A fortnight ago I wrote of how specialist interest groups may struggle to win the interest and support of new MPs after the election and cited the Cyprus lobby as an example. On Monday, the BBC’s Mark Easton broke news of how more than 20 MPs had visited foreign countries – one of them Cyprus – and then not properly declared their interests when asking questions in Parliament in respect to those countries.
To be clear from the start, there seems little doubt that some MPs had indeed failed to follow the letter of the rules to which Parliament requires them to adhere. There is at least a case to explain and possibly answer in that respect.
But other aspects of the story made me seethe. I haven’t done my research but I’m pretty sure that if the BBC had investigated whether MPs had acted similarly when visiting, for example, Afghanistan, Serbia or Sudan, they’d have found that there were similar discrepancies. But the focus was on Cyprus, the Maldives and Gibraltar. The sorts of places that viewers at home would like to visit.
The story shaped up as it did in order to play to the politics of envy and to rankle with the public. So, you might ask, what’s the harm? Well, the story may be short-lived but the implications for campaigns for positive change and the pursuit of social justice and human rights are likely to be disproportionately damaging.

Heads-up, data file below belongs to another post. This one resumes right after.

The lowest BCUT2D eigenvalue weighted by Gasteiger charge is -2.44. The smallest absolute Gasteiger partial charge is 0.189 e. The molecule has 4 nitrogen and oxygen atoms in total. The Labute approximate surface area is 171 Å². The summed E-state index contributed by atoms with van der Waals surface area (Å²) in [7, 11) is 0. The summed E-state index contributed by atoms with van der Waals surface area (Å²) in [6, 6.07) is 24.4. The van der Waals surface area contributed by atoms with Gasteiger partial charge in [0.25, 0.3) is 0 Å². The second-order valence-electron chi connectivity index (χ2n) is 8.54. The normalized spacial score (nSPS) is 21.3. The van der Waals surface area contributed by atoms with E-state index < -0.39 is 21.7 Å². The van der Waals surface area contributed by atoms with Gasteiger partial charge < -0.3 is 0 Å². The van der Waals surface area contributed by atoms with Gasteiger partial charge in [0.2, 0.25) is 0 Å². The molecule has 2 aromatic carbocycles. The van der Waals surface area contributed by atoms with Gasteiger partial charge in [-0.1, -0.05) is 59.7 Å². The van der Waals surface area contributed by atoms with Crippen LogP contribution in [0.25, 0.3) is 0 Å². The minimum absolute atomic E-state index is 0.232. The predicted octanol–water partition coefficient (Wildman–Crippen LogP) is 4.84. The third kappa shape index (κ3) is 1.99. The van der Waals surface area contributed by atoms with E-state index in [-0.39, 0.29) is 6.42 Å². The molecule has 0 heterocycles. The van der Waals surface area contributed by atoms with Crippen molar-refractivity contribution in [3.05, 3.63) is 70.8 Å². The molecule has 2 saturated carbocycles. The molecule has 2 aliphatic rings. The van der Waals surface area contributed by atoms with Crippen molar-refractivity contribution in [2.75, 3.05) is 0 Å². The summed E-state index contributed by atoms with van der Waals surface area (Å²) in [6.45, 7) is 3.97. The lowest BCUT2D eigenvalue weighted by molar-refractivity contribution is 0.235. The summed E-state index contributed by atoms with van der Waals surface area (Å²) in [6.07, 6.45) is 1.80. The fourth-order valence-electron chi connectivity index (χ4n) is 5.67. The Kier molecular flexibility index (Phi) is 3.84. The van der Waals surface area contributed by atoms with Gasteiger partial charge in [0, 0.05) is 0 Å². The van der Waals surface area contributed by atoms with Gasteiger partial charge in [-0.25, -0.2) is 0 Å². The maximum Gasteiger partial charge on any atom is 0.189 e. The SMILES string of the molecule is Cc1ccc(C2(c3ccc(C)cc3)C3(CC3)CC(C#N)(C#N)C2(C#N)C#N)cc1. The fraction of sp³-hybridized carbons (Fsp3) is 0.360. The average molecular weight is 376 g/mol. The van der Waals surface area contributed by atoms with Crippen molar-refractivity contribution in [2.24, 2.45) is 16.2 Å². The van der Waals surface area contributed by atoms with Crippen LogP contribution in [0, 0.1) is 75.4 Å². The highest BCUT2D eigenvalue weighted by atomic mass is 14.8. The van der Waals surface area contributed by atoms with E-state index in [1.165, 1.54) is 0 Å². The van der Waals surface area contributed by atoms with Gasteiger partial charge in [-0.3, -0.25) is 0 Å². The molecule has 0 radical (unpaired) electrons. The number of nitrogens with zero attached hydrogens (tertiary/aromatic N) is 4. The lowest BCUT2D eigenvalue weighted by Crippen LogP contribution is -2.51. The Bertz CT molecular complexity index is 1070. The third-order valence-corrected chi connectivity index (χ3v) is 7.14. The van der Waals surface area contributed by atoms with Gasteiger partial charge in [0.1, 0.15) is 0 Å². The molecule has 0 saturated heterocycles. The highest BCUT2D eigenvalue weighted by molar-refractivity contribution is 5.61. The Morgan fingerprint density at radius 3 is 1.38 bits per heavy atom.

As a Guarantor Power with security responsibilities and military bases in Cyprus, the UK has considerable responsibilities towards a fellow EU state and Commonwealth member in its 36th year of division and military occupation following Turkey’s invasion. The Maldives and Gibraltar also have genuine and important issues, the short-term effects of climate change and territorial sovereignty respectively, on which the UK cannot and should not turn its back. In fact, we should perhaps be asking why more MPs don’t visit them!
Andrew Dismore, on whom the BBC concentrated much of the story, has thousands of Cypriots in his north London constituency, as do Theresa Villiers, David Burrowes and others on the list. Their constituents demand representation in Parliament on the Cyprus problem. It is the duty of MPs to ensure that they are informed on such subjects and to seek to further their constituents’ interests. Their having acted in the spirit of what they are elected to do should outweigh that they did not act to the letter of the rules of Parliament.
In 1997, I went on a fact-finding visit to Cyprus with a delegation of newly elected MPs from the main parties. They did not enjoy a lavish break by the pool at a swanky hotel and neither did they expect to. They had two days of intensive back-to-back meetings with Cypriot politicians, UN officials and the British High Commission. They then got back on a plane and went home, better informed about the issues, possible solutions, potential consequences and the responsibilities of the UK in Cyprus.
Although Monday’s story is already fish and chip paper, if I were a new MP, I’d be reluctant to take up a trip to Cyprus, or anywhere that sounds nice, for fear of the consequences. For a cheap dig at politics, the BBC have risked real damage to the work of those who seek to better the lives of others, both abroad and in the UK.